Martini Cromeri ex septimo et octavo libro de origine & rebus gestis Polonorum nonnulli loci dubii

Matthaeus

Vemortuicida strenuus

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"This thing/situation treated/saw the Polish nobility in a negative light."
?
 

Agrippa

Civis Illustris

  • Civis Illustris

Fortasse eo modo id reddi potest, "Henry received the ones fleeing from the pursuing Tartars' attack."
Nonne tibi (verbatim) scribendum est "Henry withstood the attack of the Tartars who were pursuing the fugitives" ?
"This thing/situation treated/saw the Polish nobility in a negative light." ?
Nescio an scribere tibi liceat "This thing/situation bothered/troubled the Polish nobility".

NOTA BENE: The details of the context are unknown to me. :think:
 

Matthaeus

Vemortuicida strenuus

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Putabam me sat verbatim scripsisse... :D
 

Pacifica

grammaticissima

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Sed abhorrentibus ab eo voluntatibus omnium praeter paucos, et Henrico Henrici Barbati filio faventibus fidemque suam obligantibus, maerore ac dolore animi in gravem morbum incidit, cum apud socerum esset in Pomerania, et paucis diebus moritur, relictis Praemislo et Boleslao, qui postea Pius dictus est filiis.

Is this dative or ablative? If ablative of agent, oughtn't there to have been the preposition a filiis? If dative, then he was called "pious" for his sons.
It's ablative, in apposition to Praemislo & Boleslao. It would have been clearer with a comma before filiis.

Note that an ablative of agent indeed would require the preposition ab, but there is also such a thing as a dative of agent, occurring especially with participles (in addition to gerundives, of course, where it's just the norm). It isn't what we've got here, though.
 
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Matthaeus

Vemortuicida strenuus

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1629742305339.png

At Hedvigis pia ... futuri praescia ... calamitates et nefanda scelera perhorrescens, iuncto curru in Masoviam ad Conrandum ... excurrit.

Is this a set phrase? Unable to find a satisfactory explanation in L&S. Perhaps "in two chariots joined into one"?


1629742992408.png

Neque tamen praesidia de quatuor, quibus diximus, locis deduxit. Verum ea post Henricus, extructis et munitis e regione castellis, in angustum redegit.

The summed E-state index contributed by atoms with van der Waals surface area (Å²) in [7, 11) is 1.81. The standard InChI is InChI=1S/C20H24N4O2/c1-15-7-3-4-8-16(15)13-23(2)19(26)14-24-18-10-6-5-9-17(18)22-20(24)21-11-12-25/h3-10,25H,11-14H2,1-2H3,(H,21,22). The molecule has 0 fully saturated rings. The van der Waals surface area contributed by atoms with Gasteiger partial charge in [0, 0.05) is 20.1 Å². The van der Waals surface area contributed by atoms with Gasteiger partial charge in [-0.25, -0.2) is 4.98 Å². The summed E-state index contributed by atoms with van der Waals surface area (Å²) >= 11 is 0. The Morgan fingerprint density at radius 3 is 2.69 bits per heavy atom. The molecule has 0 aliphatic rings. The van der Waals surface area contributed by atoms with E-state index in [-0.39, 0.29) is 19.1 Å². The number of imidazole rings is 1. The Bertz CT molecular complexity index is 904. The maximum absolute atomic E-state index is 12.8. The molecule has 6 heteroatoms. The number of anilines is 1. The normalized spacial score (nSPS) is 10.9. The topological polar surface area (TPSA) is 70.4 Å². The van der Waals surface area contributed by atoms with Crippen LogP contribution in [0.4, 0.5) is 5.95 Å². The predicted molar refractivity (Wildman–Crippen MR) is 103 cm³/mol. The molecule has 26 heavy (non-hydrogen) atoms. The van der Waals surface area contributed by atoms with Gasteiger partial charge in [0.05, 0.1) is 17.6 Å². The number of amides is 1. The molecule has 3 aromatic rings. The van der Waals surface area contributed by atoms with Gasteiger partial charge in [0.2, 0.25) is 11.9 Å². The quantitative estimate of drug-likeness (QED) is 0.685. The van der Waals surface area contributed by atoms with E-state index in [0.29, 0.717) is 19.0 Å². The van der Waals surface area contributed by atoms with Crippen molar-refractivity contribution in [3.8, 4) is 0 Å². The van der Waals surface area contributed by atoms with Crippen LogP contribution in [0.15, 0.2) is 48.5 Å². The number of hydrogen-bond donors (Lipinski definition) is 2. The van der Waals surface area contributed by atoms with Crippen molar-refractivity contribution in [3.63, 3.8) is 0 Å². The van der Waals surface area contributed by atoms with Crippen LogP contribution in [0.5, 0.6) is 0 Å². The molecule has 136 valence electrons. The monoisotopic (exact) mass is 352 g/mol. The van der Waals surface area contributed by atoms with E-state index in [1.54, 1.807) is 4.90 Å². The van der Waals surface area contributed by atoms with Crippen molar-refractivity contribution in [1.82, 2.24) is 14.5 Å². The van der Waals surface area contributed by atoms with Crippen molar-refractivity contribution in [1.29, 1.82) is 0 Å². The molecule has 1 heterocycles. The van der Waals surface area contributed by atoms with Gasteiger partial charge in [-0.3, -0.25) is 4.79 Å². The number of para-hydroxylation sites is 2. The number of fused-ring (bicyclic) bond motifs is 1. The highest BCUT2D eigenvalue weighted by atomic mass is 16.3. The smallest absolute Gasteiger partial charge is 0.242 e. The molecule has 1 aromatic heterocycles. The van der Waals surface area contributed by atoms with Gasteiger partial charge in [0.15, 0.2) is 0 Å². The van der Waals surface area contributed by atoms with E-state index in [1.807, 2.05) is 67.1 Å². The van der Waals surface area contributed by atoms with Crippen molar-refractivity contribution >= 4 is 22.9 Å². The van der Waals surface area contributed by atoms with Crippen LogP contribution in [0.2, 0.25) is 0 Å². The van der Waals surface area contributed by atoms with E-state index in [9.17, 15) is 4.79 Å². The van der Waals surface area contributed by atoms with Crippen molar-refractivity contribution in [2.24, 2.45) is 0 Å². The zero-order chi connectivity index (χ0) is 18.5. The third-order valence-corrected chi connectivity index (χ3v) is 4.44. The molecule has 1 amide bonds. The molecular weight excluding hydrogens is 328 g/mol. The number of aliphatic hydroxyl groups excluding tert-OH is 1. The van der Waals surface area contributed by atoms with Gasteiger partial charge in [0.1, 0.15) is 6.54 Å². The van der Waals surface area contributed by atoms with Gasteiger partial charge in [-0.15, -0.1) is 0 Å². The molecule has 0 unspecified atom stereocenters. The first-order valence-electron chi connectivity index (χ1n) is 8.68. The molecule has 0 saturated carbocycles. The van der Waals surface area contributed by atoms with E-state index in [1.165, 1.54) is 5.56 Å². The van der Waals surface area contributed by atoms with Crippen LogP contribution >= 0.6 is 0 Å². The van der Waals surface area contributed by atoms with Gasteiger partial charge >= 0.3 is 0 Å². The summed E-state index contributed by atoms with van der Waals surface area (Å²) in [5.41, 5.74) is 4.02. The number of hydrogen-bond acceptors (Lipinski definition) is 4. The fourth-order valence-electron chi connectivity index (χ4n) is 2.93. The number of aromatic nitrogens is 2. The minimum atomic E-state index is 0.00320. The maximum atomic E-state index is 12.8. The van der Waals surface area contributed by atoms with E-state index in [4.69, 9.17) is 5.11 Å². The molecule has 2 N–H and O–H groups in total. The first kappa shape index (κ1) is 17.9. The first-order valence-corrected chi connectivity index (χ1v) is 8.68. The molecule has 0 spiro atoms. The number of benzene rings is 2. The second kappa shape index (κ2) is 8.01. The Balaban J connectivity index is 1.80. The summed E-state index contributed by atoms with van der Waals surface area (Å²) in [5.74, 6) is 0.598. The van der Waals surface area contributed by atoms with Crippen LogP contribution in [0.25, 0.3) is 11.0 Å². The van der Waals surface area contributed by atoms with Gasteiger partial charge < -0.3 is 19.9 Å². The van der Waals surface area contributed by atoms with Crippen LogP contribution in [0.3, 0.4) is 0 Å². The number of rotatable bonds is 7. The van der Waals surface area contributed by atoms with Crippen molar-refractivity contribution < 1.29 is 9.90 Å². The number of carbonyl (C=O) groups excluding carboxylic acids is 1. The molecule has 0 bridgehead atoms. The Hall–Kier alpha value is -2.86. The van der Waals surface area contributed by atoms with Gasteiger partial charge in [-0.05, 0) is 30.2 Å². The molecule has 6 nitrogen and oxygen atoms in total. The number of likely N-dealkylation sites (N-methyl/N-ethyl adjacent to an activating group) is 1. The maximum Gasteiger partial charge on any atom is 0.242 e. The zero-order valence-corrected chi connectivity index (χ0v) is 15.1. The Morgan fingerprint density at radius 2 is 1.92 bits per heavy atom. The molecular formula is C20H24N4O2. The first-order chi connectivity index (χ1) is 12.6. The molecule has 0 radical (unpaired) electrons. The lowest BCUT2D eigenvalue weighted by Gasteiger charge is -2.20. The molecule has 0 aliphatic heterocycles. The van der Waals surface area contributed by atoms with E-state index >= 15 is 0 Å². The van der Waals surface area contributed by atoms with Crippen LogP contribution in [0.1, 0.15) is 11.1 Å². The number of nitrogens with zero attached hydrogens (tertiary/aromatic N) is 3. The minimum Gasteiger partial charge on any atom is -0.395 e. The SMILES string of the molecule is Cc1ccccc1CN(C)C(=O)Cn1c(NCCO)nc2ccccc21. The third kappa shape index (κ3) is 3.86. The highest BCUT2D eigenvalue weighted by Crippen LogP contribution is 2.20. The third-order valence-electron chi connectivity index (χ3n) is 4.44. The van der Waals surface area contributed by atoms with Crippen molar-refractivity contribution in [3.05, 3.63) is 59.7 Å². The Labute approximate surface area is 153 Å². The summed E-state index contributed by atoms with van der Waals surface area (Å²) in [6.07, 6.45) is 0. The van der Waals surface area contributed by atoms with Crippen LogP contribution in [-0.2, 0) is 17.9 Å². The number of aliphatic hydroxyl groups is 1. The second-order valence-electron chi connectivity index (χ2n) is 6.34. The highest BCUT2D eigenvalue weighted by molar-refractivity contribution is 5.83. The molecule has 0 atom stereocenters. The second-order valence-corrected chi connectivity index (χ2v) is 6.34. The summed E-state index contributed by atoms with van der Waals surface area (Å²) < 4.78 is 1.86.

Would this be sufficient, "But after having built and fortified some castles in the region, he rendered their condition perilous." ?


1629744899499.png

...omni genere contumeliae affectos, vel miserabiliter trucidari, vel in foedam servitutem abduci, villas atque penates incendi, religiones sanctissimas atque templa Dei optimi maximi caedibus et libidinibus et sanguine sacerdotum pollui: Christi Iesu Dei et hominis corpus caelitibus venerandum, impuris barbarorum pedibus conculcari.

Caelites same as caelicola, right? If so, would the divine body have to be worshipped by sky-dwellers? :think:
 

Pacifica

grammaticissima

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  • Patrona

At Hedvigis pia ... futuri praescia ... calamitates et nefanda scelera perhorrescens, iuncto curru in Masoviam ad Conrandum ... excurrit.

Is this a set phrase? Unable to find a satisfactory explanation in L&S. Perhaps "in two chariots joined into one"?
Iungo.PNG

Neque tamen praesidia de quatuor, quibus diximus, locis deduxit. Verum ea post Henricus, extructis et munitis e regione castellis, in angustum redegit.

Would this be sufficient, "But after having built and fortified some castles in the region, he rendered their condition perilous." ?
Not 100% sure, but it could mean that. It could also be about reducing the numbers of the garrisons (by transferring men into the new catles). You know the context better than I, though. Is this Henry an enemy of the subject of the previous sentence, or is he a compatriot or successor?
Caelites same as caelicola, right? If so, would the divine body have to be worshipped by sky-dwellers?
Yes. Angels would of course worship the body of their God.
 
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Matthaeus

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Not 100% sure, but it could mean that. It could also be about reducing the numbers of the garrisons (by transferring men into the new catles). You know the context better than I, though. Is this Henry an enemy of the subject of the previous sentence, or is he a compatriot or successor?
Thanks, I'll get back to you on that one tomorrow.

Yes. Angels would of course worship the body of their God.
oh.
 

Matthaeus

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Ok I'll do it now. :) Yes, Conradus is an enemy, a fierce usurper to the throne and hungry for power. Here's some previous context:

1629751134431.png
 

Pacifica

grammaticissima

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Then I think your interpretation was right.
 

Matthaeus

Vemortuicida strenuus

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Gratias iterum.
His dictis explicit liber nonus.
 
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